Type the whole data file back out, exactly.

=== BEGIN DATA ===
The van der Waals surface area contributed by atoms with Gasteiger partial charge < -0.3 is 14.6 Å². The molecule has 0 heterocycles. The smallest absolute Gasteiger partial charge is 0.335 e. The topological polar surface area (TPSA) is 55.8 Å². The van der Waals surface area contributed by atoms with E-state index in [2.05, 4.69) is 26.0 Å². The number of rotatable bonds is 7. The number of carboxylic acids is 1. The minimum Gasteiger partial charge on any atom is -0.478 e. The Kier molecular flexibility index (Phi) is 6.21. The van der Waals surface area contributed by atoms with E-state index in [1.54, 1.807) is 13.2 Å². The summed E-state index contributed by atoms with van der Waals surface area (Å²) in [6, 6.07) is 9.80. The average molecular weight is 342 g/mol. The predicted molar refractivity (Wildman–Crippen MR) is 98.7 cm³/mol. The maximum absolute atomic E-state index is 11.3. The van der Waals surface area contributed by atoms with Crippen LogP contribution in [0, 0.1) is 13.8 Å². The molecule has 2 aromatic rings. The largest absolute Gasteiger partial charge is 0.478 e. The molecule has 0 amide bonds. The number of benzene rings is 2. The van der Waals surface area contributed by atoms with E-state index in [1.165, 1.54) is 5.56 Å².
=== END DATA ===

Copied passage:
The van der Waals surface area contributed by atoms with Gasteiger partial charge < -0.3 is 14.6 Å². The molecule has 0 heterocycles. The smallest absolute Gasteiger partial charge is 0.335 e. The topological polar surface area (TPSA) is 55.8 Å². The van der Waals surface area contributed by atoms with E-state index in [2.05, 4.69) is 26.0 Å². The number of rotatable bonds is 7. The number of carboxylic acids is 1. The minimum Gasteiger partial charge on any atom is -0.478 e. The Kier molecular flexibility index (Phi) is 6.21. The van der Waals surface area contributed by atoms with E-state index in [1.54, 1.807) is 13.2 Å². The summed E-state index contributed by atoms with van der Waals surface area (Å²) in [6, 6.07) is 9.80. The average molecular weight is 342 g/mol. The predicted molar refractivity (Wildman–Crippen MR) is 98.7 cm³/mol. The maximum absolute atomic E-state index is 11.3. The van der Waals surface area contributed by atoms with Crippen LogP contribution in [0, 0.1) is 13.8 Å². The molecule has 2 aromatic rings. The largest absolute Gasteiger partial charge is 0.478 e. The molecule has 0 amide bonds. The number of benzene rings is 2. The van der Waals surface area contributed by atoms with E-state index in [1.165, 1.54) is 5.56 Å².